Sunday, April 30, 2006

May's Most Random Wikipedia Page Is....

This month we honor RTÉ One On-Air Identity, a page that carefully catalogs the various logos of an Irish television station. For other "ident" chronicles, see here for ABC, here for NBC, here for BBC and here for PBS.

Saturday, April 29, 2006

Into the Mind of a Statist

Taking a break from studying, I decided to watch a Star Trek (Voyager) episode entitled Future's End. The crew are taken back in time due to an accident with a vessel (the Aeon) from the 29th century (fyi, this series of Star Trek takes place in the 24th century). The (far) future vessel is also flung back in time. Both ships end up on earth, which the 29th century vessel crash landing the 60s and the 24th century vessel, Voyager, appearing in the 90s.

Star Trek has a general anti-libertarian bias but this two parter easily stands in the top ten. A local discovered the Aeon which he used to create massive advancements in the computer industry, building an extensive corporate empire. The crew realizes that the digital revolution that swept the 20th century was never supposed to have happened.

We find the CEO getting ready to send the Aeon to travel back into the future so he can get more technology to develop in (our) present. When told he doesn't understand the ship enough to safely travel and if he tries, the entire solar system in the 29th century will be destroyed, he proceeds anyway. "Captain, The future you're talking about, that's 900 years from now. I can't be concerned about that right now. I have a company to run."

While attempting to capture the CEO, two Voyager crew members crash land in Arizona where they are taken by redneck locals. They are clearly libertarian, believing the pair are from "the Beast" (the Federal government). The unnamed leader turns to them at one point and says "The are two forces at work in the world. The drive toward collectivity and the drive toward individuality. You are the former and I am the latter." They are painted as racist, arrogant, paranoid, violent and stupid.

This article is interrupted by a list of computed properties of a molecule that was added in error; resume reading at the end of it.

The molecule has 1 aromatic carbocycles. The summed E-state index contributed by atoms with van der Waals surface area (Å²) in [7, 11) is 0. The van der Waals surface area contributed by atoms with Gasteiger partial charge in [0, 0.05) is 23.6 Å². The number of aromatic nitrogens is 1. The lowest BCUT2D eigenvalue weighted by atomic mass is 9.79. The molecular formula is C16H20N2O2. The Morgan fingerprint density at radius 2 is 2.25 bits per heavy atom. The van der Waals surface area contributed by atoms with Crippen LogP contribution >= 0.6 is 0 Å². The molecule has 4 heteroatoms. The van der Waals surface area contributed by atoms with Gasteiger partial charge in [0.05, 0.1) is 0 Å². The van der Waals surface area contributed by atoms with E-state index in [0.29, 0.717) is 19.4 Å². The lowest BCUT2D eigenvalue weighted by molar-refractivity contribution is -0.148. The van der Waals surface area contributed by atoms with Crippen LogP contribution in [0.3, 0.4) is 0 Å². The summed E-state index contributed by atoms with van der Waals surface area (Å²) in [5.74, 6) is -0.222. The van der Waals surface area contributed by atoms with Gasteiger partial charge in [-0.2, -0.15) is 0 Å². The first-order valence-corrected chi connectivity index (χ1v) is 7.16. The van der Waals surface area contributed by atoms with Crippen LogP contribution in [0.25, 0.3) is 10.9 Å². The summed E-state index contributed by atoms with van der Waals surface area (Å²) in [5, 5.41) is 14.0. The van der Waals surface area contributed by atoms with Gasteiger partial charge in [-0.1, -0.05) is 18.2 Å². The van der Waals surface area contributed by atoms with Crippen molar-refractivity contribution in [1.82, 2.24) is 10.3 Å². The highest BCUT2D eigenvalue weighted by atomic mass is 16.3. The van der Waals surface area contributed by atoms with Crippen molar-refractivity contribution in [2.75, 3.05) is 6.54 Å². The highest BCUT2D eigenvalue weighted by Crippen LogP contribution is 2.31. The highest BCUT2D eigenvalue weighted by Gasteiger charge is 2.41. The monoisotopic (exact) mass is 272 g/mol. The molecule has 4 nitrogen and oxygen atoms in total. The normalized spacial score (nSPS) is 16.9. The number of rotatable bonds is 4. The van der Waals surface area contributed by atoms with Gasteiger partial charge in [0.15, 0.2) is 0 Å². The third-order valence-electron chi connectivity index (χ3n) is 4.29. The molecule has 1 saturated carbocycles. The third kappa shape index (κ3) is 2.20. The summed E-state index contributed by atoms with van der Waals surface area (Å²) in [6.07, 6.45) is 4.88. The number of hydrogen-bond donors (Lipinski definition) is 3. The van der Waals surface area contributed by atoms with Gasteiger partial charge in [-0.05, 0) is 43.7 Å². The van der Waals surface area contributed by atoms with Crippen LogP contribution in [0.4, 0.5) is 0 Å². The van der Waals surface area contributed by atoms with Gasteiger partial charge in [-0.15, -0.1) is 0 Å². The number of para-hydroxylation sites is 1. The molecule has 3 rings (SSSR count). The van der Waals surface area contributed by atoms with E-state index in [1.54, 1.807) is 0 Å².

From this episode we can peer into the mind of a statist with chilling clarity. They find libertarians crude and violent at best, dangerous and twisted at worst. So wanting to demonstrate the virtues of solidarity over capitalism, the writers transformed one of the greatest free market victories in recent history (the computer revolution) into cheap thugery.

People tend to clump with others like them; it's only natural. But with that internal association comes the danger of trivalizing the other side or misrepresenting what they complain about. There's a tendency to revel in what they dispise as we (libertarians in particular) remember only how our fellows perceive the display and forget how others will misunderstand it. Sometimes this tactic holds important shock value (such as when I call greed potentially ethical) but often it is counterproductive. One of the major neglected areas of libertarianism is remembering what the counter-argument is so one can better understand and relate to others. This is why I find this Voyager episode so painfully valuable.

Friday, April 28, 2006

Noise Is Golden

I hate loudness. Few things are as intrusive as someone pumping up their stereo to some ungodly level or the sound of screaming kids. But I like freedom, more. If someone wants to run around and do those things in their free time, go for it. Just stay the hell away from me.

What's "loud" is of course a relative term. Just like chemicals, it's the dose that makes the poison. And because it's expensive to establish property rights over the air, we enter into a lot of commons problems. This is why it's not so confusing that Turkey bundled their new environmental laws with banning "noise pollution" with a $150 to $4,500 fine if you break the law.